Wednesday, March 21, 2018

The Boulder is Us

 Sawmill with a Waterwheel, Bauernhausmuseum
—Poems by Tom Goff, Carmichael, CA
—Anonymous Photos


Too much water drowned the miller,
writes a student, knowing the proverb.
Since folks think “saws” work by sheer reverb,
let’s verify—axioms aren’t just filler.
Ulterior me wants “ocular proof”
folk wisdom’s Erasmus, the eons’ wisdom,
not only Grandmamma’s in Lisbon,
contrary to the noses-aloof.

Too much of water, sweet Ophelia,
Gertrude chants to the millstream-drawn
drowned body, saturated lawn
dragged deeper, deeper and wetter mill-wheelward.
All waters are silk, all millers shy kings,
and Shakespeare sticks proverbs in all his things.

 Dreamstime Custom Waterwheel


In my time I’ve worked with people
of every definition, the worldly
articulate; the worldless insofar as they may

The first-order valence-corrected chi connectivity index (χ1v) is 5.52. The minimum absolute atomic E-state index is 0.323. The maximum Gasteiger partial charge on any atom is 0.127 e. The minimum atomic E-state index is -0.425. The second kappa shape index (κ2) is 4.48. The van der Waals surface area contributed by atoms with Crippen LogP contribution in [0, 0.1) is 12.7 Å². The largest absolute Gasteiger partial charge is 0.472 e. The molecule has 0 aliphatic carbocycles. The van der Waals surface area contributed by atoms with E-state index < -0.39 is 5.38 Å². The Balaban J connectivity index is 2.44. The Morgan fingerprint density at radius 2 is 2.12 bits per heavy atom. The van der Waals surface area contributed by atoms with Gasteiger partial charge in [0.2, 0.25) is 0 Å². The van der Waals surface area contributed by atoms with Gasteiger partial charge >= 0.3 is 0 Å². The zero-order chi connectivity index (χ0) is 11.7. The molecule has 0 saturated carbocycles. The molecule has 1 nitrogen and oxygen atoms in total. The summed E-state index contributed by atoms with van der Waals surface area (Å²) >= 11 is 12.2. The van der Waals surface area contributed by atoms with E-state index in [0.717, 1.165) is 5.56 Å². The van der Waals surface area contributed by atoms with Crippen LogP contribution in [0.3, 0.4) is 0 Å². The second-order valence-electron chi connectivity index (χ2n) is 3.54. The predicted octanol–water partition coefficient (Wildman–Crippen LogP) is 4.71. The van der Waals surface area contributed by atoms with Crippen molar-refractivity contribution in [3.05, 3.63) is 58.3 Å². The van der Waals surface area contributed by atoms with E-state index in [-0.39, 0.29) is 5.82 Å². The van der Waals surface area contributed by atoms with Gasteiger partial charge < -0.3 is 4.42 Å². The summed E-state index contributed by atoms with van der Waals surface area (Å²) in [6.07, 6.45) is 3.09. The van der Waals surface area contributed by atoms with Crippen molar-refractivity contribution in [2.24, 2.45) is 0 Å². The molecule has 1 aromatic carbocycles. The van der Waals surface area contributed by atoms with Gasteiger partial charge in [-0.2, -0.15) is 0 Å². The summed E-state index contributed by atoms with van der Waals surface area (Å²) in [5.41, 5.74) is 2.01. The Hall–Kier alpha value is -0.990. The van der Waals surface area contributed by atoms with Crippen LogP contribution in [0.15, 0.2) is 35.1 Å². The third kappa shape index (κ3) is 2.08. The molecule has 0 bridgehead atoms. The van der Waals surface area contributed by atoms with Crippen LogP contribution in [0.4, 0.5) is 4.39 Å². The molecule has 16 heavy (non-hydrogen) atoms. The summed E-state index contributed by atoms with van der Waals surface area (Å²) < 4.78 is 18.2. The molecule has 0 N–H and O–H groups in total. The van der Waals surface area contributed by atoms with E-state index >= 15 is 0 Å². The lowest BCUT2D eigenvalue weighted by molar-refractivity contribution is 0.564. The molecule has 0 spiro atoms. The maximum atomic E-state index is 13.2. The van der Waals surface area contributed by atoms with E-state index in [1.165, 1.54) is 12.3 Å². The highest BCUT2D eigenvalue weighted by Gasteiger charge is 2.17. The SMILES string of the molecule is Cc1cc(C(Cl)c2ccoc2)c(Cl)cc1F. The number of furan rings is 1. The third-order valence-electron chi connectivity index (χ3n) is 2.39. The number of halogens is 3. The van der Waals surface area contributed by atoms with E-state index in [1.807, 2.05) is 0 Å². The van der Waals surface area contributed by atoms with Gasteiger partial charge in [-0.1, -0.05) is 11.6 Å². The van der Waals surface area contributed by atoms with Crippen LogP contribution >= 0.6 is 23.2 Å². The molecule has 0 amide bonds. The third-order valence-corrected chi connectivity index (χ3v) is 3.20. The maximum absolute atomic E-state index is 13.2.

be or seem wordless, dark moonsides, whole
quadrants of them cratered invisibly, silent.
One microdiamond set of them: the left-behind
relations of the famous. Up-in-the-world
dads or grandads or grandmammas so famed
as to stride cloud, their bones lightened
to ride thermals alongside the vultures. Only
their descendants live down in the world,
dumped off the stern, just missed by the outboard,
shoved down in the muck, abandoned asphalt-sprawled.
Poor carrion their renowned forebears
have for all intents picked and plucked from their
scarcely delineated young bone-systems.
Crushed like Salomés under the Herod-shields
of expectations, wriggling out from under
and moving sideways elsewhere.
I’ve met Edith Wharton’s great-grandniece;
a near relation of Yul Brynner; a many-greats-
later offshoot of Alexandre Dumas: this
branch cast, as Shakespeare would say,
into the heat of the sun—Caribbean sun.
Not one man jack or jill bequeathed one useful scrap of ancestral
glory, those riches of intellect and lucre to cling to.
Well, let’s just say we are all descended
in every sense, we struck-off splinters
of grandsires careless whereto their loved ones’
loved ones might go, all diaspora toiling to infinity.
All of us dropped from a golden cliff, lost to a Homeric epoch
that forever exists to the extent never attainable:
Hektor of the glittering helmet picked up
a boulder, a fieldstone such as two of our times,